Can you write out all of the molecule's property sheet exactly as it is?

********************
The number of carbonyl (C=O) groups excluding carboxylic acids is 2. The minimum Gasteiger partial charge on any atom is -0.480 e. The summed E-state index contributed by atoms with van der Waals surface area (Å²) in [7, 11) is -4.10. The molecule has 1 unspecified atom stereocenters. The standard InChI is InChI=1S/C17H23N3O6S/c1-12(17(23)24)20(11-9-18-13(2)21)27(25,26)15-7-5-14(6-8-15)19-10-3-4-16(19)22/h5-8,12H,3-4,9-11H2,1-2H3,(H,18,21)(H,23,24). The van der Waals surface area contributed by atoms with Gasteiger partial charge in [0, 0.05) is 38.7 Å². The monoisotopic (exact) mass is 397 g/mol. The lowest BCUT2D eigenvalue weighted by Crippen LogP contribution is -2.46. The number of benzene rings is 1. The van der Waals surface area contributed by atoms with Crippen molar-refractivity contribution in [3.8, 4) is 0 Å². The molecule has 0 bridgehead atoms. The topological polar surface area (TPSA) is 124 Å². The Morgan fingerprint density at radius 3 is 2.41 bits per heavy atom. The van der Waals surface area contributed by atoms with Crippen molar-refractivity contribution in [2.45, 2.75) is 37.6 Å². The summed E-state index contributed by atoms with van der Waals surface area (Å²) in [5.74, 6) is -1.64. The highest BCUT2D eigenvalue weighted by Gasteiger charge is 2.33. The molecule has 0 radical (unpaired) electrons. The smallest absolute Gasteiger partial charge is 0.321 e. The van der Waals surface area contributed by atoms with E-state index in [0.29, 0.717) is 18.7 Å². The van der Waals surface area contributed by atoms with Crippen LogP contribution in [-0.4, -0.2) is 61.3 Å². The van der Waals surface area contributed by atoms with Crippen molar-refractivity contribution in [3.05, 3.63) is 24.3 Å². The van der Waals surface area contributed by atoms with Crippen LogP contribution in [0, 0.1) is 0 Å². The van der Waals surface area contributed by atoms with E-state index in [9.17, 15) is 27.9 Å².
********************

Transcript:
The number of carbonyl (C=O) groups excluding carboxylic acids is 2. The minimum Gasteiger partial charge on any atom is -0.480 e. The summed E-state index contributed by atoms with van der Waals surface area (Å²) in [7, 11) is -4.10. The molecule has 1 unspecified atom stereocenters. The standard InChI is InChI=1S/C17H23N3O6S/c1-12(17(23)24)20(11-9-18-13(2)21)27(25,26)15-7-5-14(6-8-15)19-10-3-4-16(19)22/h5-8,12H,3-4,9-11H2,1-2H3,(H,18,21)(H,23,24). The van der Waals surface area contributed by atoms with Gasteiger partial charge in [0, 0.05) is 38.7 Å². The monoisotopic (exact) mass is 397 g/mol. The lowest BCUT2D eigenvalue weighted by Crippen LogP contribution is -2.46. The number of benzene rings is 1. The van der Waals surface area contributed by atoms with Crippen molar-refractivity contribution in [3.8, 4) is 0 Å². The molecule has 0 bridgehead atoms. The topological polar surface area (TPSA) is 124 Å². The Morgan fingerprint density at radius 3 is 2.41 bits per heavy atom. The van der Waals surface area contributed by atoms with Crippen molar-refractivity contribution in [2.45, 2.75) is 37.6 Å². The summed E-state index contributed by atoms with van der Waals surface area (Å²) in [5.74, 6) is -1.64. The highest BCUT2D eigenvalue weighted by Gasteiger charge is 2.33. The molecule has 0 radical (unpaired) electrons. The smallest absolute Gasteiger partial charge is 0.321 e. The van der Waals surface area contributed by atoms with E-state index in [0.29, 0.717) is 18.7 Å². The van der Waals surface area contributed by atoms with Crippen LogP contribution in [-0.4, -0.2) is 61.3 Å². The van der Waals surface area contributed by atoms with Crippen molar-refractivity contribution in [3.05, 3.63) is 24.3 Å². The van der Waals surface area contributed by atoms with Crippen LogP contribution in [0, 0.1) is 0 Å². The van der Waals surface area contributed by atoms with E-state index in [9.17, 15) is 27.9 Å².